So as the American campaign season barrels along to its end, more and more questions of religious identity and religious belief seem to be bubbling to the surface. Most recently, it was in the Vice Presidential debate – Vice President Biden and Congressman Ryan were asked about their Catholicism and its potential effect on their politics, which led to Congressman Ryan telling a bizarre story about his daughter’s ultrasounds and thinking she looked like a bean. If you can tell me what that has to do with Roman Catholicism, you’re a better person than me.
But the reactions to Ryan’s statements, and his apparent use of his own faith to defend his position on abortion, has led many authors into my most loathed trap – casual Islamophobia.
One of the best examples I’ve come across is from a New Yorker article by Adam Gopnik. In response to Ryan’s answer to the Catholicism question, that “I don’t see how a person can separate their public life from their private life or from their faith. Our faith informs us in everything we do,” Gopkin replies “that’s a shocking answer—a mullah’s answer, what those scary Iranian “Ayatollahs” he kept referring to when talking about Iran would say as well.”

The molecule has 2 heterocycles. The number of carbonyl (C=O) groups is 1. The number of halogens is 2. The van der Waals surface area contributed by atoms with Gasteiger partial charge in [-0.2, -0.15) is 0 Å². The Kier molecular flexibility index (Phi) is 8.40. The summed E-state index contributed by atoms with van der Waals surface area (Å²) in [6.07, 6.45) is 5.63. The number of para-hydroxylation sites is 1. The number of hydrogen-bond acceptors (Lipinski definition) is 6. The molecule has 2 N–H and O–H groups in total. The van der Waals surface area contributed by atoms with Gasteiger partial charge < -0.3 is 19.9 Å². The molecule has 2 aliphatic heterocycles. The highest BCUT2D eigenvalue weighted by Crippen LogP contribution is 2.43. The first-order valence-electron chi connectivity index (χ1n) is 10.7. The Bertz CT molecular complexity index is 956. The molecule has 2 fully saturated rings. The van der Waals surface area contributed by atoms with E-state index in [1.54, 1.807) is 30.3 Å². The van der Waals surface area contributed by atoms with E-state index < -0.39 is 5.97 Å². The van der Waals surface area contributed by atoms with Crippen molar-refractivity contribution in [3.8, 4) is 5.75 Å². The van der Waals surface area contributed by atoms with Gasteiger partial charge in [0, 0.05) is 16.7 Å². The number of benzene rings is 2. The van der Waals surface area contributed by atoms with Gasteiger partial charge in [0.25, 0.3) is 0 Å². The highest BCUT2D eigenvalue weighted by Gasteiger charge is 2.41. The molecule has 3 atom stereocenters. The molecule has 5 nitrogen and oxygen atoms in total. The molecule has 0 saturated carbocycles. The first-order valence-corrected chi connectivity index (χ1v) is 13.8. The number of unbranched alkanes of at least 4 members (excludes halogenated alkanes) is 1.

Is it? Well, first off, it’s probably worth pointing out that mullahs and ayatollahs are different things – or more precisely, an ayatollah is a mullah, but not all mullahs are ayatollahs. A ‘mullah’ is a religious scholar, and there are thousands of mullahs throughout Iran, Afghanistan, Turkey, Bosnia, and Central and South Asia. Moreover, it can also just be used as a term for ‘intellectual’ or as a term of respect for teachers. Ayatollahs, on the other hand, are the recognized religious hierarchy of Iranian Shi’ism. But even if they were the same thing, there’s still the problem of sources – has Gopkin read the writings of *every* mullah in Iran? In the whole of the Middle East and South Asia? That would be quite a feat, as most of their writing is never translated into English or brought to the US. But the way the statement is casually dropped into the sentence implies that we should accept Gopkin’s summary of mullah-belief, without asking for any evidence, apparently because Ryan’s statement is just so clearly the sort of thing mullahs would say.